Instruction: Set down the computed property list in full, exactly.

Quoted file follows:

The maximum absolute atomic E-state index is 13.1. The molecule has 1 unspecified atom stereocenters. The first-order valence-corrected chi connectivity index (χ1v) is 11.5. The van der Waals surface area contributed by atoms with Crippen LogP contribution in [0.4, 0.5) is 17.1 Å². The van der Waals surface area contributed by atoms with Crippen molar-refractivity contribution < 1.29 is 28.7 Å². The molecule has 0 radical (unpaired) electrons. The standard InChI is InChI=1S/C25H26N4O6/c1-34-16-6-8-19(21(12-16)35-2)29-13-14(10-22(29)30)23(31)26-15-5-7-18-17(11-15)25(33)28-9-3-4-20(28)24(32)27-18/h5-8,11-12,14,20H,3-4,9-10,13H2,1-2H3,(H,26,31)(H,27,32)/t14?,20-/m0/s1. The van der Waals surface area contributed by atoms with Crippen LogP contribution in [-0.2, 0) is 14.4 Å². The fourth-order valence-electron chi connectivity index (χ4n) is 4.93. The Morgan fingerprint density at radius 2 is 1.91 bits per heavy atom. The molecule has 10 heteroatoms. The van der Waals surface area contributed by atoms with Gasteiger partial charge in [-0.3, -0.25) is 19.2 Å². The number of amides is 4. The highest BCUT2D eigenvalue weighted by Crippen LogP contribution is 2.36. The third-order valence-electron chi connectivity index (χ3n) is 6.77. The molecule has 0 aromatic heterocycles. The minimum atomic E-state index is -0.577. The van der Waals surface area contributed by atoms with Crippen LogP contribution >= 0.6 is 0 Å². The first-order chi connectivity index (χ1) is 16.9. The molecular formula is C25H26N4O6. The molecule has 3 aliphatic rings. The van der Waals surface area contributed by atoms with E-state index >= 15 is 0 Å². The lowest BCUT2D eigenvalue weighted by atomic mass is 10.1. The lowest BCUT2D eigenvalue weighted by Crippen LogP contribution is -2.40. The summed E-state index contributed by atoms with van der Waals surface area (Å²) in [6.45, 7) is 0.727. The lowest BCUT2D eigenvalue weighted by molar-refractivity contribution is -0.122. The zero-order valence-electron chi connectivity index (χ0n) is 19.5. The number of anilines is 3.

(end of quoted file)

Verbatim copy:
The maximum absolute atomic E-state index is 13.1. The molecule has 1 unspecified atom stereocenters. The first-order valence-corrected chi connectivity index (χ1v) is 11.5. The van der Waals surface area contributed by atoms with Crippen LogP contribution in [0.4, 0.5) is 17.1 Å². The van der Waals surface area contributed by atoms with Crippen molar-refractivity contribution < 1.29 is 28.7 Å². The molecule has 0 radical (unpaired) electrons. The standard InChI is InChI=1S/C25H26N4O6/c1-34-16-6-8-19(21(12-16)35-2)29-13-14(10-22(29)30)23(31)26-15-5-7-18-17(11-15)25(33)28-9-3-4-20(28)24(32)27-18/h5-8,11-12,14,20H,3-4,9-10,13H2,1-2H3,(H,26,31)(H,27,32)/t14?,20-/m0/s1. The van der Waals surface area contributed by atoms with Crippen LogP contribution in [-0.2, 0) is 14.4 Å². The fourth-order valence-electron chi connectivity index (χ4n) is 4.93. The Morgan fingerprint density at radius 2 is 1.91 bits per heavy atom. The molecule has 10 heteroatoms. The van der Waals surface area contributed by atoms with Gasteiger partial charge in [-0.3, -0.25) is 19.2 Å². The number of amides is 4. The highest BCUT2D eigenvalue weighted by Crippen LogP contribution is 2.36. The third-order valence-electron chi connectivity index (χ3n) is 6.77. The molecule has 0 aromatic heterocycles. The minimum atomic E-state index is -0.577. The van der Waals surface area contributed by atoms with Crippen LogP contribution >= 0.6 is 0 Å². The first-order chi connectivity index (χ1) is 16.9. The molecular formula is C25H26N4O6. The molecule has 3 aliphatic rings. The van der Waals surface area contributed by atoms with E-state index >= 15 is 0 Å². The lowest BCUT2D eigenvalue weighted by atomic mass is 10.1. The lowest BCUT2D eigenvalue weighted by Crippen LogP contribution is -2.40. The summed E-state index contributed by atoms with van der Waals surface area (Å²) in [6.45, 7) is 0.727. The lowest BCUT2D eigenvalue weighted by molar-refractivity contribution is -0.122. The zero-order valence-electron chi connectivity index (χ0n) is 19.5. The number of anilines is 3.